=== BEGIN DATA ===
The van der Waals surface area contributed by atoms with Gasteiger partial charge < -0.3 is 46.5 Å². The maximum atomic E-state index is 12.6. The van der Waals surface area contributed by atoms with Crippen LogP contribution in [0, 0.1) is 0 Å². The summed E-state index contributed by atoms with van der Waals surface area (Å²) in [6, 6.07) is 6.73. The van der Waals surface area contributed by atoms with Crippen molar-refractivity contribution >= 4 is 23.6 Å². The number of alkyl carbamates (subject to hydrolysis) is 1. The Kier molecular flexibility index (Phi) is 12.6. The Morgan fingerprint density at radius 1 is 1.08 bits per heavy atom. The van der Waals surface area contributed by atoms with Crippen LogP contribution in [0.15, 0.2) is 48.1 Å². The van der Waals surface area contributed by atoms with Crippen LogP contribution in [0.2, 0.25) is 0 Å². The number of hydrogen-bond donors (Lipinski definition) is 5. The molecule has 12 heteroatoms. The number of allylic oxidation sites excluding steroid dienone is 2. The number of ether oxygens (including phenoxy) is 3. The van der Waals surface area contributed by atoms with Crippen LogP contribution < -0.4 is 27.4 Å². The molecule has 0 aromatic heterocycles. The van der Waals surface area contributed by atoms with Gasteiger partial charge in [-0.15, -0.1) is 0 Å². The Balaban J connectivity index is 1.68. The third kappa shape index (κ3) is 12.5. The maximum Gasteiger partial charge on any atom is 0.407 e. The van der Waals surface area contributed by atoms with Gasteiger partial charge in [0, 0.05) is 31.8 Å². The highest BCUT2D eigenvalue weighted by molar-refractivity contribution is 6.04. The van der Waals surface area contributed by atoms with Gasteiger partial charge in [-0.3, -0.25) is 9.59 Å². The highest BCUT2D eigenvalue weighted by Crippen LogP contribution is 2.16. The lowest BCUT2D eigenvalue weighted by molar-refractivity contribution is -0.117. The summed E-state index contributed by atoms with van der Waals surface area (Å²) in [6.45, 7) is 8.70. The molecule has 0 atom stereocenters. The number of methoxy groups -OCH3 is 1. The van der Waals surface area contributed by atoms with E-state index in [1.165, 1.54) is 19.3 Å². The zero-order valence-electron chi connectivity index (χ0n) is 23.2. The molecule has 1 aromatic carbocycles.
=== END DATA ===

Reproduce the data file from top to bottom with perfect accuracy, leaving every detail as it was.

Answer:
The van der Waals surface area contributed by atoms with Gasteiger partial charge < -0.3 is 46.5 Å². The maximum atomic E-state index is 12.6. The van der Waals surface area contributed by atoms with Crippen LogP contribution in [0, 0.1) is 0 Å². The summed E-state index contributed by atoms with van der Waals surface area (Å²) in [6, 6.07) is 6.73. The van der Waals surface area contributed by atoms with Crippen molar-refractivity contribution >= 4 is 23.6 Å². The number of alkyl carbamates (subject to hydrolysis) is 1. The Kier molecular flexibility index (Phi) is 12.6. The Morgan fingerprint density at radius 1 is 1.08 bits per heavy atom. The van der Waals surface area contributed by atoms with Crippen LogP contribution in [0.15, 0.2) is 48.1 Å². The van der Waals surface area contributed by atoms with Crippen LogP contribution in [0.2, 0.25) is 0 Å². The number of hydrogen-bond donors (Lipinski definition) is 5. The molecule has 12 heteroatoms. The number of allylic oxidation sites excluding steroid dienone is 2. The number of ether oxygens (including phenoxy) is 3. The van der Waals surface area contributed by atoms with Crippen LogP contribution < -0.4 is 27.4 Å². The molecule has 0 aromatic heterocycles. The van der Waals surface area contributed by atoms with Gasteiger partial charge in [-0.15, -0.1) is 0 Å². The Balaban J connectivity index is 1.68. The third kappa shape index (κ3) is 12.5. The maximum Gasteiger partial charge on any atom is 0.407 e. The van der Waals surface area contributed by atoms with Gasteiger partial charge in [0, 0.05) is 31.8 Å². The highest BCUT2D eigenvalue weighted by molar-refractivity contribution is 6.04. The van der Waals surface area contributed by atoms with Gasteiger partial charge in [-0.3, -0.25) is 9.59 Å². The highest BCUT2D eigenvalue weighted by Crippen LogP contribution is 2.16. The lowest BCUT2D eigenvalue weighted by molar-refractivity contribution is -0.117. The summed E-state index contributed by atoms with van der Waals surface area (Å²) in [6.45, 7) is 8.70. The molecule has 0 atom stereocenters. The number of methoxy groups -OCH3 is 1. The van der Waals surface area contributed by atoms with E-state index in [1.165, 1.54) is 19.3 Å². The zero-order valence-electron chi connectivity index (χ0n) is 23.2. The molecule has 1 aromatic carbocycles.